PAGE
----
Combined, they will be tasked with producing thousands of plants annually, in possible violation of federal law.
Two years ago, the D.C. Council voted to establish as many as 10 cultivation centers, where up to 95 marijuana plants could be grown at a time at each location. Once harvested, the marijuana will be sent to five distribution centers for patients to buy.
Mohammad N. Akhter, director of the Health Department, said he and a task force evaluated dozens of bidders before selecting the six applicants. Akhter said they were chosen based on their ability to grow “quality” marijuana “in a safe environment” that includes heavy security.
Akhter said he also tried to ensure that the cultivation centers were not too tightly clustered in the same blocks.
“I have taken every single step that I could to make sure this is done in a safe environment in which we can have a quality product that can meet the needs of the patient in a way that the community is also satisfied,” he said in an interview. “These are the best people who can do the best job.”
Williams’s cultivation center, Abatin Wellness Center, has been approved for the 2100 block of Queens Chapel Road in Langdon, according to a city list obtained by The Washington Post.
The department also selected Montana Apothecary dba Alternative Solutions in the 2100 block of 24th Place NE in Langdon; District Growers in the 2400 block of Evarts Street NE in Langdon; Holistic Remedies in 1800 block of Fenwick Street NE in Ivy City; Phyto Management in the 3700 block of Benning Road NE in Benning; and Venture Forth dba Center City in the 2200 block of Channing Street NE in Langdon.
Before the applicants can open, however, Akhter said they must apply for their business license and building permits from the Department of Consumer and Regulatory Affairs. He added that the permitting process may take less than two weeks, meaning the marijuana growers may be able to start production in less than a month.
But Helder Gil, a spokesman for DCRA, said it could take some providers longer to open if they plan to make major renovations, including additional electric or water supplies.
“If they are just doing minor stuff . . . they can get a building permit quickly and then come in and get the sign-off,” Gil said.
The Health Department does not expect to complete the approval process for dispensaries until June.
“It takes about 90 days to grow the plants and have them ready,” Akhter said. “By the time growers are ready with the plants, the dispensaries should be in operation.”
But the District could still face big challenges in the implementation of its medical marijuana program.
In recent weeks, some residents and community activists fought attempts to open the cultivation centers in their neighborhood.
In January, D.C. Council member Vincent B. Orange (D-At large) successfully pushed to limit the number of cultivation centers that could operate in Northeast. Last week, council member Yvette M. Alexander (D-Ward 7) won approval of a bill barring cultivation centers from high-profile retail corridors — including the location Phyto Management wants to open on Benning Road.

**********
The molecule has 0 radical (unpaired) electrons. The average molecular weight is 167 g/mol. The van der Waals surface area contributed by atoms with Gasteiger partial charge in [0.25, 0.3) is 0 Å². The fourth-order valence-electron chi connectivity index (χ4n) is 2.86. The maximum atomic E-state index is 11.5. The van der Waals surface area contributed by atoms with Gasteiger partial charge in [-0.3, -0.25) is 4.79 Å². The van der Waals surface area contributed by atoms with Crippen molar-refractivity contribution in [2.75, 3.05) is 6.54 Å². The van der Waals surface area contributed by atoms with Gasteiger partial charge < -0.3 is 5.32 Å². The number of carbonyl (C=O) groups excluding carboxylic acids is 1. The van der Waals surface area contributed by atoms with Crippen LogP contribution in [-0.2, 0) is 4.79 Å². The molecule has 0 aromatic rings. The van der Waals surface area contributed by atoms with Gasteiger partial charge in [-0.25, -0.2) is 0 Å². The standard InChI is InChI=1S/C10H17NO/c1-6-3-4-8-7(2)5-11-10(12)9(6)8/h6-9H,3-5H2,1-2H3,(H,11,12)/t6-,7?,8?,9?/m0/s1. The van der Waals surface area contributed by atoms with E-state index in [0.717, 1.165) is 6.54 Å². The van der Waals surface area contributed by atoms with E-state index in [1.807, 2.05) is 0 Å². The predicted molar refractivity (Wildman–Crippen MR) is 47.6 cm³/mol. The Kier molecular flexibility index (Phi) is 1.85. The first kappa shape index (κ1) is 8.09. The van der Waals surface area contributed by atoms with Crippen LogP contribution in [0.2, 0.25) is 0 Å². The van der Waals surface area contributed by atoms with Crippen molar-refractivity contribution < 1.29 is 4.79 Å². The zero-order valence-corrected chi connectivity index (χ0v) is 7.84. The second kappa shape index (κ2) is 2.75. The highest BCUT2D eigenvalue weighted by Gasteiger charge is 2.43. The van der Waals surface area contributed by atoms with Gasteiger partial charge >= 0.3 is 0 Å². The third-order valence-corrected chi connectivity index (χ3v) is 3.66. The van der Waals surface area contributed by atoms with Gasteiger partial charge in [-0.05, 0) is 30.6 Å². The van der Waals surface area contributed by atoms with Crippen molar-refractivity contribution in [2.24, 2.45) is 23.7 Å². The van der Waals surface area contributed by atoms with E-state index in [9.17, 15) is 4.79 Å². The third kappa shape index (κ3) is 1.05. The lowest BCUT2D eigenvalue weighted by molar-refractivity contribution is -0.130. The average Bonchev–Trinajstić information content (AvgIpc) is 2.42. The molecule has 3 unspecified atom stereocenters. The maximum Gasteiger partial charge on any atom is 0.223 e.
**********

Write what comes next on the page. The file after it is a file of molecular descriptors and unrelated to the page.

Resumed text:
It was not clear Thursday night how the bill would affect the company’s plans, but Alexander pledged to work with the group to find a new location.
The fight over the cultivation centers could pale in comparison with the community opposition that could surface as the Department of Health reviews the applicants to run the distribution centers. But under the law, they are not allowed 300 feet from a school, recreation center or a city park.
Another challenge could come from law enforcement officials because, under federal law, the sale or possession of medical marijuana is illegal. Federal authorities have declined to publicly sanction the program, which restricts patients to no more than 2 ounces of marijuana per month.
But Akhter said he remains optimistic that the city’s program will withstand legal scrutiny, citing his view on the medical benefits of marijuana.
Under the city regulations, patients suffering from cancer, HIV-AIDS, multiple sclerosis and glaucoma qualify for the program.
“I know one thing for sure, there are a lot more dangerous drugs that we prescribe,” said Akhter, a former senior associate dean for public and international health at Howard University College of Medicine. “We made this program exactly like for other drugs we prescribe for other purposes.”
Although medical marijuana patients will not be able to grow their own marijuana, the District’s first purveyor of medical pot supplies plans to open on Rhode Island Avenue NE on Friday.
WeGrow, a company billing itself as the “Wal-Mart of Weed,” will sell materials needed to cultivate and care for the plants, but not the plants or seeds themselves.
Staff writers Mike DeBonis and Katie Rodgers contributed to this report.